Harrison Middleton University

Thanks for the Dialogue

Thanks for the Dialogue

We’re excited that you’ve joined the conversation! At HMU, we want to continue the great authors’ conversations in a contemporary context, and this blog will help us do that. We look back to Aristotle and the early philosophers who used reason and discourse to gain wisdom and now we endeavor to do the same every day.


November 25, 2016

Thanks to Alissa Simon, HMU Tutor, for today’s post.

“Thanksgiving is the greatest example of what a great dinner should be: a meal that welcomes people of all religious, political or ethnic persuasions. The table is the great equalizer, and everyone around that table gets along with one another and enjoys life with family and strangers alike.”- Jacques Pepin

According to Merriam-Webster, “gratitude” is the “state of being grateful”. According to the same, “thanks” means “kindly or grateful thoughts”. The difference is profound. To offer thanks, one does not necessarily have to be in the state of mind of gratitude. Instead, thanks is a simple acknowledgement of appreciation. It is momentary and unembodied whereas gratitude, an entire state of being, is every bit about the present moment. Do thoughts pass as quickly as a state of being? Is a state of being the same thing as an emotion? Are thoughts developed from our state of being?

Thanksgiving is an entire day set aside to dwell on the idea of thanks, but also on the fact that we exist together and depend upon each other – as one society. This is still as true today as it was in the beginning, so why does it always bring up quaint images in our minds? We still decorate the table with turkeys and we still talk of pilgrims. Of course, because it refers to an actual event in American history, our brains automatically think of the first Thanksgiving. There is something to be said for honoring the original event, of course. Thanksgiving is meant to pull on our emotions a bit, to make us remember the people or things that we are grateful for. Which is why I find it odd that Thanksgiving does not also have a strong musical tradition. Holiday music seems to be targeted at the much more commercial holidays like Christmas or Hannukah. These holiday songs ask that we be present, enjoy the moment, celebrate our families, health and resources. And yet, it is this holiday season that often creates more stress in an American lifestyle.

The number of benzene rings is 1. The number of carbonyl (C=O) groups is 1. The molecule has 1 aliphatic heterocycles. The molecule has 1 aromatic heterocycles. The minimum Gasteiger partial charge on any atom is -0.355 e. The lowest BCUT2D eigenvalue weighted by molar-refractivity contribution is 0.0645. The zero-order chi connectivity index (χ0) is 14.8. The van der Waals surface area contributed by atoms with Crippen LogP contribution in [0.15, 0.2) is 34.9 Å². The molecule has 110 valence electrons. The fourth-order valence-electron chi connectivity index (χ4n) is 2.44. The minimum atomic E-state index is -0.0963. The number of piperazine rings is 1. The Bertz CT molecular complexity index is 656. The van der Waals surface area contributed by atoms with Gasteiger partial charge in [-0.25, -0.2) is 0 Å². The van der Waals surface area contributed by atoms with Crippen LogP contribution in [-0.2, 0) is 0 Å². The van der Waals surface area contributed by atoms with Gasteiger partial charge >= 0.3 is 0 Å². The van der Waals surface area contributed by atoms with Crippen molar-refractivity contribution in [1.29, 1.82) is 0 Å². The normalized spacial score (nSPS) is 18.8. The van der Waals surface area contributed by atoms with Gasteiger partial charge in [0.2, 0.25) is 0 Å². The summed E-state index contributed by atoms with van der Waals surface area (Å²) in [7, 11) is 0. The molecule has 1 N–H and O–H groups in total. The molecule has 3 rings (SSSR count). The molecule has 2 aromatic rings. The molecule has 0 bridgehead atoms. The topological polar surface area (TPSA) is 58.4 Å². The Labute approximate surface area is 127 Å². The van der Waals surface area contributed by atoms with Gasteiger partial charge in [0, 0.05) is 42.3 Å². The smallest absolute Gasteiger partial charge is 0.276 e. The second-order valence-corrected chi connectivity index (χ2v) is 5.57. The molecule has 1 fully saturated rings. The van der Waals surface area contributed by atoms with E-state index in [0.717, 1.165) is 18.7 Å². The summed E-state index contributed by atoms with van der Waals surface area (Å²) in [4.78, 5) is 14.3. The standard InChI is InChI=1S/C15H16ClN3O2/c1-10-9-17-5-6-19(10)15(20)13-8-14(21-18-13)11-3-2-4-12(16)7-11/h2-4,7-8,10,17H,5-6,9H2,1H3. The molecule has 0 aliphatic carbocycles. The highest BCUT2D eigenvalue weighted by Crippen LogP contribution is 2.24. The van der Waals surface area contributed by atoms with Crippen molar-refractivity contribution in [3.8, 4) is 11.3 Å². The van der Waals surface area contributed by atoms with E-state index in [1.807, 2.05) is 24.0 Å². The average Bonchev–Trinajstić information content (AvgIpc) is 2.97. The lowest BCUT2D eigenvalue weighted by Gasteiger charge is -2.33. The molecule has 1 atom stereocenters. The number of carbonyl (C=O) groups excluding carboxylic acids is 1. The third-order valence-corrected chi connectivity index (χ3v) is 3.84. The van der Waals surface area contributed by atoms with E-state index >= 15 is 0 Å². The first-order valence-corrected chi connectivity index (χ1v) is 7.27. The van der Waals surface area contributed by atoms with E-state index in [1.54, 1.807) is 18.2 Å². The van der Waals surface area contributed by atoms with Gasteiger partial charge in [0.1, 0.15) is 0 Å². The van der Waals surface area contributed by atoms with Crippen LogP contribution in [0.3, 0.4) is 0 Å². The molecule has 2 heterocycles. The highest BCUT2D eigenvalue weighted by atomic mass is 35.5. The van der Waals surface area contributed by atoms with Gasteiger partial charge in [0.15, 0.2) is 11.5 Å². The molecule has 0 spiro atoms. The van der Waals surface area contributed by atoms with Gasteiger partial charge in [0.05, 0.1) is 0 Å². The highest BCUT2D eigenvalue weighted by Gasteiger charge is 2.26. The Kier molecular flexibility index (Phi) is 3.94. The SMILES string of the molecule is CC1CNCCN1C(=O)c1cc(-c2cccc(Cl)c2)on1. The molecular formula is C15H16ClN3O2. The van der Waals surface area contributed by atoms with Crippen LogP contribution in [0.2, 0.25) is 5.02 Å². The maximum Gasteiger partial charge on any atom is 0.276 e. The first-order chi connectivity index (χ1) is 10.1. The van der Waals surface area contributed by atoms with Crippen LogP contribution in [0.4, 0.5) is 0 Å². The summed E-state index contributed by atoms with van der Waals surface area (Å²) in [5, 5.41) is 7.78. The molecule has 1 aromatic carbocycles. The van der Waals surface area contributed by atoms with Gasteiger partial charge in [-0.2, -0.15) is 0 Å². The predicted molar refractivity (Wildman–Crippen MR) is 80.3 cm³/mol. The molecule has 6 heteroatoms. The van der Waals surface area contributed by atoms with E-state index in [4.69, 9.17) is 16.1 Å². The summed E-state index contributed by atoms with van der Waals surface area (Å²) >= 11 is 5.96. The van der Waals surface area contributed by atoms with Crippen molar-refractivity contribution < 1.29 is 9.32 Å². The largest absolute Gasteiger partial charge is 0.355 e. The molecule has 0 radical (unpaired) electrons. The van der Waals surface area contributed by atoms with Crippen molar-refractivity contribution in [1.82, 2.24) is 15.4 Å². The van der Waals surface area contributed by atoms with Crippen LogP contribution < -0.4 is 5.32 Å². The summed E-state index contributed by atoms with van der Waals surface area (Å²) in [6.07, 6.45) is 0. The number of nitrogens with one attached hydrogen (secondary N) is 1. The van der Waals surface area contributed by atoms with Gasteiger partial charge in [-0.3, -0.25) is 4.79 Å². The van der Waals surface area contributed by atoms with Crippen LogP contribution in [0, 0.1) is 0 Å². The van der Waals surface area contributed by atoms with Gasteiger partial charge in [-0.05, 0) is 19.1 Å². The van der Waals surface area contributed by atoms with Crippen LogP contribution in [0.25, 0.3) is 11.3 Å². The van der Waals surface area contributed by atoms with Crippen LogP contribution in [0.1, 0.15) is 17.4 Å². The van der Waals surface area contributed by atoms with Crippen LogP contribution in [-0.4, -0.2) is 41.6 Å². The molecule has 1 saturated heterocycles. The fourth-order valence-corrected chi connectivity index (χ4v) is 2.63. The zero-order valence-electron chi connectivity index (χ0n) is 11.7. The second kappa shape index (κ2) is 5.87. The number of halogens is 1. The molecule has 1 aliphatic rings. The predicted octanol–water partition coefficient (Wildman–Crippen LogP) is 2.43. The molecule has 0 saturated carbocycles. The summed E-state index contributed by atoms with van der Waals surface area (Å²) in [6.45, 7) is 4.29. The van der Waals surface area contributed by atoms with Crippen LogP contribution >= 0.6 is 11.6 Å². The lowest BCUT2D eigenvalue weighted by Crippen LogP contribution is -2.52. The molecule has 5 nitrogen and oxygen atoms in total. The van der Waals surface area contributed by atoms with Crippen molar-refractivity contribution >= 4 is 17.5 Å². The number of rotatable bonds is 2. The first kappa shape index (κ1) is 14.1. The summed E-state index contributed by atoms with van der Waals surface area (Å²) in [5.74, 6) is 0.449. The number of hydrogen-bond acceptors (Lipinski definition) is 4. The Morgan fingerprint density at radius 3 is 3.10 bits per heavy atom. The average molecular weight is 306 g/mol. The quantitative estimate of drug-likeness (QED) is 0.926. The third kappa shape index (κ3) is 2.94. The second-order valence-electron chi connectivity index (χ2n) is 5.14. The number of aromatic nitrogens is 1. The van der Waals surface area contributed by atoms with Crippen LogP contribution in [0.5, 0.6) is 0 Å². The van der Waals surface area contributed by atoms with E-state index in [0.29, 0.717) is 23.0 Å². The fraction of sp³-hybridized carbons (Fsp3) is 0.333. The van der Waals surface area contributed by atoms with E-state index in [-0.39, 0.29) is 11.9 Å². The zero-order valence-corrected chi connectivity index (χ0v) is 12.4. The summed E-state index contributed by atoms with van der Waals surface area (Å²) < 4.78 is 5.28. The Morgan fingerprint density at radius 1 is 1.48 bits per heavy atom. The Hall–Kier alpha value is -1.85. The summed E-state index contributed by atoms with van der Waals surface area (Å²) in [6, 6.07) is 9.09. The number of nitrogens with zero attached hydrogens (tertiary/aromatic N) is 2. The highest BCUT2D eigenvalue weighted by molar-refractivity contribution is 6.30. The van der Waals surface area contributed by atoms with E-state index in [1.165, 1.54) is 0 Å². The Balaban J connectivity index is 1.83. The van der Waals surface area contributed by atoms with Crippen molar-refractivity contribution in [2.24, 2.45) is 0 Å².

The entire holiday season is daunting for a number of reasons. First, winter always causes delays and unknown weather patterns. People generally receive work and school breaks, which may disrupt schedules. There are parties and family events and friendly gatherings, which are wonderful, but can overwhelm us because they demand additional time. And so we have this one day, this day of gratitude, to wonder about the years of human history, our own ancestors and where we fit into it. I think it is nice to have a quiet moment to enjoy music dedicated to holidays, to enjoy the family, to celebrate with wine and rich food. Whether your version of Thanksgiving is silly, like Adam Sandler’s Thanksgiving song, or more solemn, like Johnny Cash’s Thanksgiving Prayer, we wish you the best.

Either way, Thanksgiving is about people and sharing. Celebrate with those we love. Celebrate with strangers. The point, I think, is to celebrate. In the case of Harrison Middleton University, we celebrate your participation in discussion and great ideas. We are grateful for the fact that you enjoy dialogue of complicated issues and ancient texts. Enjoy the holiday and we look forward our next discussion!

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